“The soul without imagination is what an observatory would be without a telescope.” Henry Ward Beecher
You can’t do it. Stop trying. It’s impossible.
Could there be a deeper wound to the spirit than hearing words such as these? Whether they land in our ears from the lips of another, or are the result of darts loosed from within, the affect is still the same: the wound of doubt on a hopeful heart.
We are made to be dreaming creatures, are we not? We sense higher purpose, so we direct our eyes upward to look for it. We’re fueled by a vision, charged with imagination, and chasing a notion that there’s something more; a special place for us, one that feels like home, somewhere we finally “fit.”
It’s a longing that refuses status quo—a stirring that has no logical origination for the outsider to observe. Yet even so, it burns like a raging inferno, unable to be extinguished by the harshest of critics.
Friend, these are the fires of your dreams. And the world needs them now.
“Where there is no vision, there is no hope.” George Washington Carver
In the bowels of this hurting world is a unquenched throb for redemption—for an everlasting hope to lay hold of. And when God sets his children to be dream-chasers, he sends them forth as lights of glory in the midst of man’s impossible. We dream big because our God is bigger than any thrill of fancy could conjure up; when a desire is sparked by his creative torch, no man’s discouraging word can snuff it back out. The bigger the dream, the grander the testimony, and the brighter the glory. Our dreams enable a vibration of hope to ring loudly for the praise of his providence.
“A single dream is more powerful than a thousand realities.” J.R.R. Tolkien
The world needs dreamers who dare to take God at his word—who trust mustard seeds can move mountains (Matthew 17:20), and that with God all things indeed are possible (Matthew 19:26). This doesn’t mean all our dreams will come true in this life—for some must await their eternal fulfillment. But it means by God’s will and grace, they absolutely can. And exchanging a can’t for a can makes all the difference to our everyday countenance. It turns our cries into exuberant shouts, our sorrows into rejoicing resolve, our laments into songs of expectant thanksgiving. When all of our “can’ts” surrender to God’s “cans,” hope blushes cheeks like a child gone running. Praise you, Lord! You may not…but you can!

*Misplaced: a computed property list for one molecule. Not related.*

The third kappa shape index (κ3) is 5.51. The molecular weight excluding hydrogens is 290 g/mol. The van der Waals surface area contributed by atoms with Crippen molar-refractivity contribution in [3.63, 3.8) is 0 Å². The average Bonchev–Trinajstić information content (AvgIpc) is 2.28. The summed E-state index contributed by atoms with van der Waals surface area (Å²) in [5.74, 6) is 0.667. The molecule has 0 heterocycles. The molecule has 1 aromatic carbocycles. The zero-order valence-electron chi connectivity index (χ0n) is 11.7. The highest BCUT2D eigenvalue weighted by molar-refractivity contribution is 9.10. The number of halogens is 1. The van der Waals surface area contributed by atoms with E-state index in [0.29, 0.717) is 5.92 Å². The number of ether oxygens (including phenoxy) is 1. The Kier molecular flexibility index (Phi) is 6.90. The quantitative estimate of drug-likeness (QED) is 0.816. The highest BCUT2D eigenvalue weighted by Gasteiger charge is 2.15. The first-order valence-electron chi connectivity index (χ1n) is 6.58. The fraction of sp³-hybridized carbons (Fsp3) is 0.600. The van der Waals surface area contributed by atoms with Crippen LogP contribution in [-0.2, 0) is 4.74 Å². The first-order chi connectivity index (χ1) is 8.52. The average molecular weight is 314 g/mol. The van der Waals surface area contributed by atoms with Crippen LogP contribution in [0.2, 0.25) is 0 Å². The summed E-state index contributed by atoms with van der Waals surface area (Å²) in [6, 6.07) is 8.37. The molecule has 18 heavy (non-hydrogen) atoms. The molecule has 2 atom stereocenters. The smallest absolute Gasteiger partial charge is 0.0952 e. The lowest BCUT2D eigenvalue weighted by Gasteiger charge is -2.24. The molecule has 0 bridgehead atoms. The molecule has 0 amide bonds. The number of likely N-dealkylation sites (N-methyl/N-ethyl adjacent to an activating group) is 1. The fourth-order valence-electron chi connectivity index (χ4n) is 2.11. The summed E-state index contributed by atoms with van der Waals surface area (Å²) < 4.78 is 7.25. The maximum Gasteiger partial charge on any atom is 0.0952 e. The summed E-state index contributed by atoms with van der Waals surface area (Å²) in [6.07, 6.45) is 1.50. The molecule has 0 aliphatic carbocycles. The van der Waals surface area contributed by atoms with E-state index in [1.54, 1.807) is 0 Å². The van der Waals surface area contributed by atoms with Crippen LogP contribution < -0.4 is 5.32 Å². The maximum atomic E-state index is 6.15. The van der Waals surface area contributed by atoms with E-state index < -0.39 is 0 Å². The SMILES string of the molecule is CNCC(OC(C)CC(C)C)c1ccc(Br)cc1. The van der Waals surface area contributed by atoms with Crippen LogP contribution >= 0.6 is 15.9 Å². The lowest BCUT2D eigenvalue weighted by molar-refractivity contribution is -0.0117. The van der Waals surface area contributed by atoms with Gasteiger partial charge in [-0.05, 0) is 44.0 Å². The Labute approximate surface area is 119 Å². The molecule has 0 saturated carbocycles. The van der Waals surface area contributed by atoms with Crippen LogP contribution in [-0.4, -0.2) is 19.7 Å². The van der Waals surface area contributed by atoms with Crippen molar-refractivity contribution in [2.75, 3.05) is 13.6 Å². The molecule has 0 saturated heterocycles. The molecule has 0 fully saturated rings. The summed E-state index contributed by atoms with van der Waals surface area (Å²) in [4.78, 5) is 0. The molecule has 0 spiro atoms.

“Proceed with much prayer, and your way will be made plain.” John Wesley
In a world drenched in doubts, friend, dare to dream. What is this thing you’ve been given that doesn’t seem to fit anywhere? To what heights does your heart soar when you think upon this thing—this tingle without a place to call home? In what direction does your frown turn when you ponder the cans of your God, who specializes in turning man’s “impossible” things into his “finished” things? No, we may not know how these dreams are to unfold, but we do know this: “Hope deferred makes the heart sick, but a desire fulfilled is a tree of life” (Proverbs 13:12).
“You are never too old to set another goal or to dream a new dream.” C.S. Lewis
A dreamless heart is a sick heart, a sad heart, a waning heart, even. But a heart set on fire with the blaze of God’s hope will draw crowds in to witness the flames. This world needs your dreams, dear friend, because it needs to know our all-things-possible God by name:
El Sali– God of my Strength /// El Hannora–The awesome God /// El Chaiyai–The God of my life /// El Gibbor–The mighty God
By your prayerful steps of faith, the path will be revealed. By your patient steadfastness, your hope in God will not be put to shame. As Martin Luther King, Jr. encourages, “Faith is taking the first step even when you don’t see the whole staircase.” Friend, the world may not see the staircase to which you’re being led, but that doesn’t make it any less there. So don’t give up, friend—go, and step on in faith. Invite God’s possible into the dare of your dreams—the world needs it more than you’ll ever know.
“Every man must labour to be a blessing to that place where the providence of God casts him. Wherever we are, we may find good work to do, if we have but hearts to do it. If we magnify every little difficulty, start objections, and fancy hardships, we shall never go on, much less go through with our work. Winds and clouds of tribulation are, in God’s hands, designed to try us. God’s work shall agree with his word, whether we see it or not. And we may well trust God to provide for us, without our anxious, disquieting cares. Be not weary in well-doing, for in due season, in God’s time, you shall reap.” Matthew Henry’s Commentary on Ecclesiastes 11:1–6